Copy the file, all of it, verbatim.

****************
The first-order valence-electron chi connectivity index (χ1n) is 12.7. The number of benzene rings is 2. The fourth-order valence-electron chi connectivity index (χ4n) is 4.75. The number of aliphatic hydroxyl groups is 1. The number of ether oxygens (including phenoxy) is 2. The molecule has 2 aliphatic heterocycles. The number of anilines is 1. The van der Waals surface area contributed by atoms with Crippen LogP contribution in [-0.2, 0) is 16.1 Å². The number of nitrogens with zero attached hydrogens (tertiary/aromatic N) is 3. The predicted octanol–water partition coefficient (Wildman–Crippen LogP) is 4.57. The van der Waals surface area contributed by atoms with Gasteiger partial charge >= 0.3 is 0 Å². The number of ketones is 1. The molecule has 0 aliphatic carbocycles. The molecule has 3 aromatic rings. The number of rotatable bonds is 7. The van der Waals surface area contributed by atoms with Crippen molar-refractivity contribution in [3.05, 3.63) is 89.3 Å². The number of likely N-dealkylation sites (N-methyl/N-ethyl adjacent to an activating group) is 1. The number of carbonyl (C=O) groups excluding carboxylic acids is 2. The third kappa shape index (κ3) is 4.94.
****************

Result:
The first-order valence-electron chi connectivity index (χ1n) is 12.7. The number of benzene rings is 2. The fourth-order valence-electron chi connectivity index (χ4n) is 4.75. The number of aliphatic hydroxyl groups is 1. The number of ether oxygens (including phenoxy) is 2. The molecule has 2 aliphatic heterocycles. The number of anilines is 1. The van der Waals surface area contributed by atoms with Crippen LogP contribution in [-0.2, 0) is 16.1 Å². The number of nitrogens with zero attached hydrogens (tertiary/aromatic N) is 3. The predicted octanol–water partition coefficient (Wildman–Crippen LogP) is 4.57. The van der Waals surface area contributed by atoms with Gasteiger partial charge >= 0.3 is 0 Å². The number of ketones is 1. The molecule has 0 aliphatic carbocycles. The molecule has 3 aromatic rings. The number of rotatable bonds is 7. The van der Waals surface area contributed by atoms with Crippen molar-refractivity contribution in [3.05, 3.63) is 89.3 Å². The number of likely N-dealkylation sites (N-methyl/N-ethyl adjacent to an activating group) is 1. The number of carbonyl (C=O) groups excluding carboxylic acids is 2. The third kappa shape index (κ3) is 4.94.